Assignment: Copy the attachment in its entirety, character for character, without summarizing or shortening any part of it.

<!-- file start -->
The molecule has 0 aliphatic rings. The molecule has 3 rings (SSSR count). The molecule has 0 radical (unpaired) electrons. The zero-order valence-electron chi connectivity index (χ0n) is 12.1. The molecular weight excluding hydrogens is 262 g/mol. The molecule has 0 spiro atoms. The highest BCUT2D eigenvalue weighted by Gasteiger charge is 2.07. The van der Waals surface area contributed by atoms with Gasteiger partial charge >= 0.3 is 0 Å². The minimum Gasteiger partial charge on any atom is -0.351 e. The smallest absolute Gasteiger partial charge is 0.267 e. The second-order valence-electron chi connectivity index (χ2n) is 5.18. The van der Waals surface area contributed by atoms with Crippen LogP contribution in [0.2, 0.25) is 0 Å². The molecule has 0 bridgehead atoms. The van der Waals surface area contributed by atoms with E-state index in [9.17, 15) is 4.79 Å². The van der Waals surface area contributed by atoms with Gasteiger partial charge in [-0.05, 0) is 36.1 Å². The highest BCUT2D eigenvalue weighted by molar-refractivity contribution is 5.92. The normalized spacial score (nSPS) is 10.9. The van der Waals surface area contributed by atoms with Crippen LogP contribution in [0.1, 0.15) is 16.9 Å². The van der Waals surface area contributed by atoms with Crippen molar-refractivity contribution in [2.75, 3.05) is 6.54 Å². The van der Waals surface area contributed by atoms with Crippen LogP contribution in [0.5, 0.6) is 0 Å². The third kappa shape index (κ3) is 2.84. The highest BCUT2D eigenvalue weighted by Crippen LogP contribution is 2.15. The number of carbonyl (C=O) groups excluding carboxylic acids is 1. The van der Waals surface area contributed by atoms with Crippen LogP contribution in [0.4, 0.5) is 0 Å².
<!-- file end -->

The molecule has 0 aliphatic rings. The molecule has 3 rings (SSSR count). The molecule has 0 radical (unpaired) electrons. The zero-order valence-electron chi connectivity index (χ0n) is 12.1. The molecular weight excluding hydrogens is 262 g/mol. The molecule has 0 spiro atoms. The highest BCUT2D eigenvalue weighted by Gasteiger charge is 2.07. The van der Waals surface area contributed by atoms with Gasteiger partial charge >= 0.3 is 0 Å². The minimum Gasteiger partial charge on any atom is -0.351 e. The smallest absolute Gasteiger partial charge is 0.267 e. The second-order valence-electron chi connectivity index (χ2n) is 5.18. The van der Waals surface area contributed by atoms with Crippen LogP contribution in [0.2, 0.25) is 0 Å². The molecule has 0 bridgehead atoms. The van der Waals surface area contributed by atoms with E-state index in [9.17, 15) is 4.79 Å². The van der Waals surface area contributed by atoms with Gasteiger partial charge in [-0.05, 0) is 36.1 Å². The highest BCUT2D eigenvalue weighted by molar-refractivity contribution is 5.92. The normalized spacial score (nSPS) is 10.9. The van der Waals surface area contributed by atoms with Crippen LogP contribution in [0.1, 0.15) is 16.9 Å². The van der Waals surface area contributed by atoms with Crippen molar-refractivity contribution in [2.75, 3.05) is 6.54 Å². The van der Waals surface area contributed by atoms with Crippen LogP contribution in [0.5, 0.6) is 0 Å². The third kappa shape index (κ3) is 2.84. The highest BCUT2D eigenvalue weighted by Crippen LogP contribution is 2.15. The number of carbonyl (C=O) groups excluding carboxylic acids is 1. The van der Waals surface area contributed by atoms with Crippen LogP contribution in [0.4, 0.5) is 0 Å².